Hague school

DEFINITION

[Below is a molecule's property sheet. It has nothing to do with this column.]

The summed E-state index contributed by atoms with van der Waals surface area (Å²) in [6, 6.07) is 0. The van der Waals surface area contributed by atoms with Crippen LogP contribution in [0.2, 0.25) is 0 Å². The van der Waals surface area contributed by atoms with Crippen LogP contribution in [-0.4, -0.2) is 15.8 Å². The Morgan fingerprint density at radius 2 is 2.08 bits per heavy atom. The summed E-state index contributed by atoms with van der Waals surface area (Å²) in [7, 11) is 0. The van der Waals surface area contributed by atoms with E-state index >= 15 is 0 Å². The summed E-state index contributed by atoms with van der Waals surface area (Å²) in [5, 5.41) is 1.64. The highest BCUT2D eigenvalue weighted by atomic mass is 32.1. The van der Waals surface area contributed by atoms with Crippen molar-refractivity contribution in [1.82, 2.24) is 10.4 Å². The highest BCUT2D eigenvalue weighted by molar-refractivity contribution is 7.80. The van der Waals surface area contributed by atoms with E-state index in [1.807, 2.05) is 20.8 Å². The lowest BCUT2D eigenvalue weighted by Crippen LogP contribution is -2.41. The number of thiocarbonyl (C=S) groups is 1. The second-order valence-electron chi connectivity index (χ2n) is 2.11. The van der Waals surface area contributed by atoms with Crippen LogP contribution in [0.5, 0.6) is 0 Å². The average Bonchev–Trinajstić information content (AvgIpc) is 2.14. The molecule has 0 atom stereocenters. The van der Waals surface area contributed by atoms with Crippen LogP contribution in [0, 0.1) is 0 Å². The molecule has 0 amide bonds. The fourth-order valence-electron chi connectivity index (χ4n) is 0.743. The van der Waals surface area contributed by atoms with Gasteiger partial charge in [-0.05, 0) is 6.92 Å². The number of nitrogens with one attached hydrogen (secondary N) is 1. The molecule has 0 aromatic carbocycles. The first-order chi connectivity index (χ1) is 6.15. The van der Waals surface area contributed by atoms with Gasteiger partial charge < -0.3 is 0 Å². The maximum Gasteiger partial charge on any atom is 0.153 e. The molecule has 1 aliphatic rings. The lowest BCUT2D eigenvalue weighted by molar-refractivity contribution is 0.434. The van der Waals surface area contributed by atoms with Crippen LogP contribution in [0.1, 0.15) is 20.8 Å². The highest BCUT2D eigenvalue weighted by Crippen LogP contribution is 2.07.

An evolving style of 'modernist' painting from Tonalism to Impressionism to Realism linked to artists active in The Hague, Holland in the late 19th-Century, 1860 to 1900. Representative artists included Anton Mauve, Joseph Israels, Willem Maris, Hendrik Willem Mesdag and Bernard De Hoog. Many Hague School painters had studios in The Hague and in the peasant community of Laren, outside Amsterdam. Known as the "Dutch Barbizon", this town became an artist colony for leading landscape and outdoor-genre painters of the Netherlands as well as some from America. Impetus of the Hague School members was to depict Realism as the artist saw it in their immediate surroundings including nature and peasant life. They turned away from art training and themes of idealization taught at the prevailing academies. The early fascination of Hague artists was with light and atmosphere, and at first, their colors were quite sombre, mainly gray tones---i.e. Tonalist. Later their palettes lightened under the influence of Impressionism, and The Hague School became a primary force in spreading Impressionism to the Netherlands. Also the Hague School in its early years is credited as a major force in American Tonalism. Sources: http://www.rijksmuseum.nl/aria/aria_encyclopedia/00047631; Spanierman Gallery, ???The Poetic Vision, American Tonalism???, 2005; E. Benezit, ???Dictionnaire Critique et Documentaire des Peintres, Sculpteurs Dessinateurs et Graveurs???

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